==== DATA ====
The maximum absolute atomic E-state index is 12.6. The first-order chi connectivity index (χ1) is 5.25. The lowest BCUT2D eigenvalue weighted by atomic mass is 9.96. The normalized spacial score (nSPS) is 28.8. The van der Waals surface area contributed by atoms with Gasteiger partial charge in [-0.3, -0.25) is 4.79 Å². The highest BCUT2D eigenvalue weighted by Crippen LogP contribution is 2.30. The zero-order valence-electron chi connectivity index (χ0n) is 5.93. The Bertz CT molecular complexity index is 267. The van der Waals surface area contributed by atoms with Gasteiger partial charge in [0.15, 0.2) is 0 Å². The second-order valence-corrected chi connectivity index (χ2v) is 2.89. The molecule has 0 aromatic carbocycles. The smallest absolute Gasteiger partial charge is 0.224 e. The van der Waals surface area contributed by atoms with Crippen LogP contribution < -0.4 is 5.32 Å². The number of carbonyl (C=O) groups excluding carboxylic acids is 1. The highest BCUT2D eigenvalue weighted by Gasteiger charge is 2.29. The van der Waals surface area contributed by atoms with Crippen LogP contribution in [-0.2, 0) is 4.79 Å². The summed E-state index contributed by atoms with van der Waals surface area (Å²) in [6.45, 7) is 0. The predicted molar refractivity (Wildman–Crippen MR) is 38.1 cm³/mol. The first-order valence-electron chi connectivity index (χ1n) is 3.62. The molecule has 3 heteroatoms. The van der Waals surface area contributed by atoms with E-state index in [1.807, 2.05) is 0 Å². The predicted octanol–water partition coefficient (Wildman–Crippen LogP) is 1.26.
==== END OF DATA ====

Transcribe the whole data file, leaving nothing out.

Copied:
The maximum absolute atomic E-state index is 12.6. The first-order chi connectivity index (χ1) is 5.25. The lowest BCUT2D eigenvalue weighted by atomic mass is 9.96. The normalized spacial score (nSPS) is 28.8. The van der Waals surface area contributed by atoms with Gasteiger partial charge in [-0.3, -0.25) is 4.79 Å². The highest BCUT2D eigenvalue weighted by Crippen LogP contribution is 2.30. The zero-order valence-electron chi connectivity index (χ0n) is 5.93. The Bertz CT molecular complexity index is 267. The van der Waals surface area contributed by atoms with Gasteiger partial charge in [0.15, 0.2) is 0 Å². The second-order valence-corrected chi connectivity index (χ2v) is 2.89. The molecule has 0 aromatic carbocycles. The smallest absolute Gasteiger partial charge is 0.224 e. The van der Waals surface area contributed by atoms with Crippen LogP contribution < -0.4 is 5.32 Å². The number of carbonyl (C=O) groups excluding carboxylic acids is 1. The highest BCUT2D eigenvalue weighted by Gasteiger charge is 2.29. The van der Waals surface area contributed by atoms with Crippen LogP contribution in [-0.2, 0) is 4.79 Å². The summed E-state index contributed by atoms with van der Waals surface area (Å²) in [6.45, 7) is 0. The predicted molar refractivity (Wildman–Crippen MR) is 38.1 cm³/mol. The first-order valence-electron chi connectivity index (χ1n) is 3.62. The molecule has 3 heteroatoms. The van der Waals surface area contributed by atoms with E-state index in [1.807, 2.05) is 0 Å². The predicted octanol–water partition coefficient (Wildman–Crippen LogP) is 1.26.